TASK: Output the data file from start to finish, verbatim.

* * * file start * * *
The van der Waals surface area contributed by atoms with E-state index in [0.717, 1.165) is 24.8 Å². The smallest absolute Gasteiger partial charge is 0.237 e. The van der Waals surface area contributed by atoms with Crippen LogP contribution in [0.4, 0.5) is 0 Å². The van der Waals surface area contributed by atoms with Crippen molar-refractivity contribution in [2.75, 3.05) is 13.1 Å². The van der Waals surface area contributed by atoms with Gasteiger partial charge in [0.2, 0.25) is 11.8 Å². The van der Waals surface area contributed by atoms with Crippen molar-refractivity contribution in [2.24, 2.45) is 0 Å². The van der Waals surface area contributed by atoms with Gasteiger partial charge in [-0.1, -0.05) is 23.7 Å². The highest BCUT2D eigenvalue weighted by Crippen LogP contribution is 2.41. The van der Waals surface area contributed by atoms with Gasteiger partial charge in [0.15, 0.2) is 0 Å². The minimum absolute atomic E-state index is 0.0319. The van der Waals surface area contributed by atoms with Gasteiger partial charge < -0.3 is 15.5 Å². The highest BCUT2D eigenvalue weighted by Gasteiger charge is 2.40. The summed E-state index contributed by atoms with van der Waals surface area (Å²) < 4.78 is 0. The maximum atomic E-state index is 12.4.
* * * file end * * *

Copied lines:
The van der Waals surface area contributed by atoms with E-state index in [0.717, 1.165) is 24.8 Å². The smallest absolute Gasteiger partial charge is 0.237 e. The van der Waals surface area contributed by atoms with Crippen LogP contribution in [0.4, 0.5) is 0 Å². The van der Waals surface area contributed by atoms with Crippen molar-refractivity contribution in [2.75, 3.05) is 13.1 Å². The van der Waals surface area contributed by atoms with Gasteiger partial charge in [0.2, 0.25) is 11.8 Å². The van der Waals surface area contributed by atoms with Crippen molar-refractivity contribution in [2.24, 2.45) is 0 Å². The van der Waals surface area contributed by atoms with Gasteiger partial charge in [-0.1, -0.05) is 23.7 Å². The highest BCUT2D eigenvalue weighted by Crippen LogP contribution is 2.41. The van der Waals surface area contributed by atoms with Gasteiger partial charge in [0.15, 0.2) is 0 Å². The minimum absolute atomic E-state index is 0.0319. The van der Waals surface area contributed by atoms with Gasteiger partial charge < -0.3 is 15.5 Å². The highest BCUT2D eigenvalue weighted by Gasteiger charge is 2.40. The summed E-state index contributed by atoms with van der Waals surface area (Å²) < 4.78 is 0. The maximum atomic E-state index is 12.4.